7. Dr. Eric Williams said that also, but so few people in this country read.

    • Earl Best

      Shabba, Your comment sounds like a lament. My response is different; I rejoice that there are still some people who do. I am very mindful of the question I would occasionally put to my students. It asks “What advantage does the man who does not read have over the man who cannot read?

      Perhaps the real tragedy of Trinidad and Tobago education is that the numbers of both groups are rapidly diminishing.

  8. So true and those same Euros is now referred to as the “First World” ,which is hard to believe ,because they rape our natural resources to the bone and then selling it back to us “Third World” countries ,So who is really the first world ,that’s why this term first world and third world is a scam created by the white man to differentiate the rich from the poor ,hmmm this world have been messed from since earliest of time

  9. Earl Best

    “Toussaint was a mighty man,” David Rudder sings in “Haiti,” “and, to make matters worse, he was black.”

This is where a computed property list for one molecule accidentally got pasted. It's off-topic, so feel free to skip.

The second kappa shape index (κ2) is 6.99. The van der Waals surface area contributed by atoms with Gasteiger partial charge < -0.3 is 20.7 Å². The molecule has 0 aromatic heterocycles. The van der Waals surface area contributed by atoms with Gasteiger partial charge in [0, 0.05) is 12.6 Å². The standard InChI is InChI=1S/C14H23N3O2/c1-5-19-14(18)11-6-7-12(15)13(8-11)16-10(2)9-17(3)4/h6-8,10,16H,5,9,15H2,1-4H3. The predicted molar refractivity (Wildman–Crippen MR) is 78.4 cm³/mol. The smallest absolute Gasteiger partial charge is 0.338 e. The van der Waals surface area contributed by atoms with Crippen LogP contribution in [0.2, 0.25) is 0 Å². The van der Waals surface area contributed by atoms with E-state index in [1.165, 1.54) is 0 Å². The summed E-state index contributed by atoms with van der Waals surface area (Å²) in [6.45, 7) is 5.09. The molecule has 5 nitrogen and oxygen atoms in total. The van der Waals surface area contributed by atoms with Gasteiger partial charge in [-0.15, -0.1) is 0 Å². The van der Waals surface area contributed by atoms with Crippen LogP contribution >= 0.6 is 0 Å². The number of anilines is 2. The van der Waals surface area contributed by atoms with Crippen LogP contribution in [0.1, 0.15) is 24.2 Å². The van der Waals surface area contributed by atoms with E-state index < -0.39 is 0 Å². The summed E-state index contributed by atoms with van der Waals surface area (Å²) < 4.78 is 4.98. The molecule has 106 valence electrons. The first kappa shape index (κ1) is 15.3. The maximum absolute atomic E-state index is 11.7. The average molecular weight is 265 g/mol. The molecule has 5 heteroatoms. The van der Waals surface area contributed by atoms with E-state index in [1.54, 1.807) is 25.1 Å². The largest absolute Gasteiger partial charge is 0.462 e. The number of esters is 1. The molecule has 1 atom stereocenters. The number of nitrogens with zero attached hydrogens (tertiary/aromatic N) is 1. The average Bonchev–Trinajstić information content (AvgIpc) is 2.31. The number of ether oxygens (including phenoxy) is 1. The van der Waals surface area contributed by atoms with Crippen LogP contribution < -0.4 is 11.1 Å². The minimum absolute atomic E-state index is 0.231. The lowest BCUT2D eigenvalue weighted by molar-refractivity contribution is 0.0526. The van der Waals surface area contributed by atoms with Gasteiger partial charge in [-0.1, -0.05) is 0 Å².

Emancipation Day is a good time to think about what that four-word interpolation really means. And, of course, to think about all the issues being raised in this piece.

    But I won’t hold my breath. Lloyd always used to say that “Trinidadians walk around with their heads empty.” And I add that, on the evidence that I have, we like it so…even on Emancipation Day.

  10. Sad to see the old slave mill
    Is grinding slow, but grinding still



  11. Make the upcoming August 4th a true Emancipation day? How many of us will move from behind the keyboards and smart phones and onto the streets that day because that is where the people will be regardless of who the ‘leaders’ are?